The article you posted is not credible. To take one example, it claims that the UK, France & other European countries exhausted their stocks of PGMs in Libya & have none left for Syria. This is untrue, & anyone who has the least bit of knowledge of how many PGMs those countries have bought, & how many were used, knows it's nonsense. Let us consider France, to illustrate this. France bought 500 Scalp missiles. It fired 15 in Libya. 1424 AASM guided bomb kits had been ordered by France by the beginning of 2010, & substantial additional numbers since. It is currently in production against recent orders. 225 were dropped in Libya. The same is true for other weapon types, e.g. the LGBs & the 431 HOT missiles used, & the number used by other countries.

The RAF fired 230 Brimstone, for example, out of over 2000 bought up to then, most of which were still in inventory. It had a surplus of the original Brimstone, & has had hundreds converted to the dual-mode version, which was the most used variant in Libya. Plenty more, & more in production. The RAF used 900 Paveway IVs, which was far from all its stocks (the initial order alone was 2300), & has since ordered another 1600, which should be being delivered by now.

And so on.

You need to be more critical of your sources.

Last edited by swerve; January 16th, 2013 at 03:51 PM.
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Old January 16th, 2013   #50
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We're probably down to our last 900+ Stormshadow ?

I think some of the nations less used to getting into shooting matches are or were low on PGM's but the guys you'd expect to cause a riot (UK and France) as as stated, all stocked for fireworks night.

I dunno - we've all agreed from the outset that dismantling Syria's IADS would be a major undertaking, requiring a spot of planning.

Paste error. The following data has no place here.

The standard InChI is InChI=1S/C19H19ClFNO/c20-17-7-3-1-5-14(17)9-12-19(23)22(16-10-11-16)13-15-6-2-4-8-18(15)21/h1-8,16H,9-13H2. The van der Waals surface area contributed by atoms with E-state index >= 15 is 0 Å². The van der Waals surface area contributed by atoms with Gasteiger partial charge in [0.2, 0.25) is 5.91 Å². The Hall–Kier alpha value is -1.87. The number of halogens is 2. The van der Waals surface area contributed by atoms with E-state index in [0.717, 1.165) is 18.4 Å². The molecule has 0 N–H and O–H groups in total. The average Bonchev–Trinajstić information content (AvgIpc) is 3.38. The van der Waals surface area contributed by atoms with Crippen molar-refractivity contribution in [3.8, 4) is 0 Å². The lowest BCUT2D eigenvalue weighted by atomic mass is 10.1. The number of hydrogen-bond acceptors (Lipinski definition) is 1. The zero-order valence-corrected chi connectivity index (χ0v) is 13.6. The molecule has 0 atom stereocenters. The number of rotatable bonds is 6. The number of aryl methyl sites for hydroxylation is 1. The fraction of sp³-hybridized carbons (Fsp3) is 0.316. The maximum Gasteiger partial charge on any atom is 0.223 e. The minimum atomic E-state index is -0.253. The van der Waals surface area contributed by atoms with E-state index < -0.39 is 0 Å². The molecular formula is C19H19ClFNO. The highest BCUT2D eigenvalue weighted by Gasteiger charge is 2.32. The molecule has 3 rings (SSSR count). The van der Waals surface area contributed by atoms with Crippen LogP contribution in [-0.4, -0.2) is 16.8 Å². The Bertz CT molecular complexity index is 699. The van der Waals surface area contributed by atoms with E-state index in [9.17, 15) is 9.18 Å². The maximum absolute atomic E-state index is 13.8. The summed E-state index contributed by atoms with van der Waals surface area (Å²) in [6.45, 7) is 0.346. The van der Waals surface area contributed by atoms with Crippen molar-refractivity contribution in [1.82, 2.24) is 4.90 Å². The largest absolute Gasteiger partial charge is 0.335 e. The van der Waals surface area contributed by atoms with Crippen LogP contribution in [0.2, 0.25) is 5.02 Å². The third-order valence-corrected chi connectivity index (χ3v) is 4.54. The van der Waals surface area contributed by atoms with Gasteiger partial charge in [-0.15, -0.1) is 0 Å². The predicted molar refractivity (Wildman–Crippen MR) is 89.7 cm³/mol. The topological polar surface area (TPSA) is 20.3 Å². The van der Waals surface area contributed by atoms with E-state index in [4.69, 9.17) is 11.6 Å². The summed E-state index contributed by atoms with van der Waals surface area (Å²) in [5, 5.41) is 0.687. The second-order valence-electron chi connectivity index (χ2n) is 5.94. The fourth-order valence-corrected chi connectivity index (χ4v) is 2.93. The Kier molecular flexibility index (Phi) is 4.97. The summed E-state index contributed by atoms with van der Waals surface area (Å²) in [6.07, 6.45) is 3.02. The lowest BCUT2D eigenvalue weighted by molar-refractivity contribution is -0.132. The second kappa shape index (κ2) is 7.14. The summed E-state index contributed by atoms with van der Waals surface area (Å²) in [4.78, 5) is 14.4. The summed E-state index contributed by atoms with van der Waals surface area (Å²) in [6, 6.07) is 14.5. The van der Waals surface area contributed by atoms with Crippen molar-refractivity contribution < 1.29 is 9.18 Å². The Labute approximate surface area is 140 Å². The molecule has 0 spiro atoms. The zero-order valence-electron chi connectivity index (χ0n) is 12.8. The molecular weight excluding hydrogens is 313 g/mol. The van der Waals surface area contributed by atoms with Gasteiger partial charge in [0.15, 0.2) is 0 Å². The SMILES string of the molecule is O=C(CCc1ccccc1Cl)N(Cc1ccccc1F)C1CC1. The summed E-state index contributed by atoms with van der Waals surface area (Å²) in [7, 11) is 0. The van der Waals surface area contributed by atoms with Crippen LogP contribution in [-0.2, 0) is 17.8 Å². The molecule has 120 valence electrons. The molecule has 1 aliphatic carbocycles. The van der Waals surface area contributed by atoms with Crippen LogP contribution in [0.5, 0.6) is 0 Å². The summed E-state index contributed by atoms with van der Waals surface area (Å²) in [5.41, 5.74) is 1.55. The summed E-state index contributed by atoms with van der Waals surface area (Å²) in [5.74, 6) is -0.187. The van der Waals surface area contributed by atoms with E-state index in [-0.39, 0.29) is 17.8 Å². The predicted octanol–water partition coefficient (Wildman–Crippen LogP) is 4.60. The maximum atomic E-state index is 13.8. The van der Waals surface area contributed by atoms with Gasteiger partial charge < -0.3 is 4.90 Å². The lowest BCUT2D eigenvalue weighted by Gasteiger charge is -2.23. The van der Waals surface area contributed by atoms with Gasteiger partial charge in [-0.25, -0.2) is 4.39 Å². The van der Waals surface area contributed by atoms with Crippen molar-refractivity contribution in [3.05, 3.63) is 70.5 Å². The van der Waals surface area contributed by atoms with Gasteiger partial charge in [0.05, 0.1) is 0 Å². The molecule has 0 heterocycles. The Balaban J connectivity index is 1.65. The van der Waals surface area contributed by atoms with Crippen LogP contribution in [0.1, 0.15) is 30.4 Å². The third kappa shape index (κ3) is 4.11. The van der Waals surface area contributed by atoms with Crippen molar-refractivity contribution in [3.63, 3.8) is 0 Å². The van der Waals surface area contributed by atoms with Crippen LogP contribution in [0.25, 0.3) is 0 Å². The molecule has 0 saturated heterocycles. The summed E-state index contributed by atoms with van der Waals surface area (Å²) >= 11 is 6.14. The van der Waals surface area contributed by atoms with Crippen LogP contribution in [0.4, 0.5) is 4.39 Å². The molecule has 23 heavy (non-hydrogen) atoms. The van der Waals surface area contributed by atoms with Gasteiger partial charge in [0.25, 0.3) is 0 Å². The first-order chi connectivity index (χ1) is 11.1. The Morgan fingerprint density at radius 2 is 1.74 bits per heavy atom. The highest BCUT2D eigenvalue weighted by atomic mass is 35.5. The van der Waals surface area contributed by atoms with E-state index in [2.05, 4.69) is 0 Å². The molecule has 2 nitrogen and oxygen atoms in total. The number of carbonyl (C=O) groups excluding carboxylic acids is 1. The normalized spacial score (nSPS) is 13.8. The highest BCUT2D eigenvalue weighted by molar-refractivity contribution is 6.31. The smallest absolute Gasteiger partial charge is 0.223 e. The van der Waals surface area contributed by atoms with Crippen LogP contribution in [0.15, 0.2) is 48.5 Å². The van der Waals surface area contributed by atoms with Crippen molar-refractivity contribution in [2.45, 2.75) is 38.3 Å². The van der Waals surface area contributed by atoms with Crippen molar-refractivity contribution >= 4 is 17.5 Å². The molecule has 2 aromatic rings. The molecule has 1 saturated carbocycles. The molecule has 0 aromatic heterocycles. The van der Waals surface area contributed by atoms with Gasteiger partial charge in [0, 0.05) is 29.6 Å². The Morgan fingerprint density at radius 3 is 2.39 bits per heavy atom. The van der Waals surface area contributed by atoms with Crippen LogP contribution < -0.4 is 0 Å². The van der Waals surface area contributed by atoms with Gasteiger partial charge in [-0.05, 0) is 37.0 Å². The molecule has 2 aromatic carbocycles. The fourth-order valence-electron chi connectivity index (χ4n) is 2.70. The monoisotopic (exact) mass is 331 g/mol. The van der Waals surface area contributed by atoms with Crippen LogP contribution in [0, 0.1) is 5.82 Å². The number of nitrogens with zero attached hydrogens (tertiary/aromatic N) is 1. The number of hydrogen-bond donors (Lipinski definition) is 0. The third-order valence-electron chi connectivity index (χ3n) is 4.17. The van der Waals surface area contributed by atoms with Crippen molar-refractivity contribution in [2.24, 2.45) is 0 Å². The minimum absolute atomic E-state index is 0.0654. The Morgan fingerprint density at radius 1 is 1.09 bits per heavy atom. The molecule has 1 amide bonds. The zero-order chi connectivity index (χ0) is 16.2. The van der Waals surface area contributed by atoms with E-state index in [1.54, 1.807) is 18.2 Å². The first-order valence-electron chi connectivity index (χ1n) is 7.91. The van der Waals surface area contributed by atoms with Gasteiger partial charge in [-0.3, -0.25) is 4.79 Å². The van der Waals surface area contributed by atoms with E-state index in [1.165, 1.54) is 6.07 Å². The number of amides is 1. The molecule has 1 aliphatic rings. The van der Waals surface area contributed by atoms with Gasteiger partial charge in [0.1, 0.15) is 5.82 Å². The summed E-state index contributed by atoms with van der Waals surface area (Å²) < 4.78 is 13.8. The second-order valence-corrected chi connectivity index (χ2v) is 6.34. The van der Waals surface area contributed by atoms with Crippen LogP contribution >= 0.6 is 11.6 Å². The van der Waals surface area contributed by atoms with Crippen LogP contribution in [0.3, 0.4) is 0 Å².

I still think the key point is "and we don't want to go in" ...
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Old January 16th, 2013   #51
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Hold on, wait a minute!! You're seriously suggesting that the Syrian military - which is more capable than the Libyan military, is a factor holding back the 'West' from directly intervening in the conflict??
And when exactly have I said or suggested something like that? I suggest you read my previous posts and you'll find your answer on what I think about Syrian military as whole compared to Western war machine, you'll also find what I think what's the main reason why NATO is backing out of this mess.

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Originally Posted by STURM
You do realise that in the larger scheme of things that for Russia, Syria is much more important than Libya - both at present and during the Cold War??
Of course I'm aware of that and I'm saying that all along. Again, I suggest you read some of my previous posts where I've stated what I think Syria means for Russian Federation.

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Originally Posted by STURM
As I've explained twice before, the geo-political situation in Syria is much more complex and risky than it was with Libya [I base my assessements on facts not speculation]. There are more things that can go wrong for the 'West'' and more resources and more lasting presence will be needed if the 'West'' puts boots on the ground..........
Of course it's more complex than Libya was. Just look at the number of players in the game with different interests and Gaddafi found himself alone against the world. And who said they need to have their boots on the ground? Why not just launch an air campaign? Anyway, I think France is doing pretty good in Mali. So much for the problem of resources...

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Originally Posted by STURM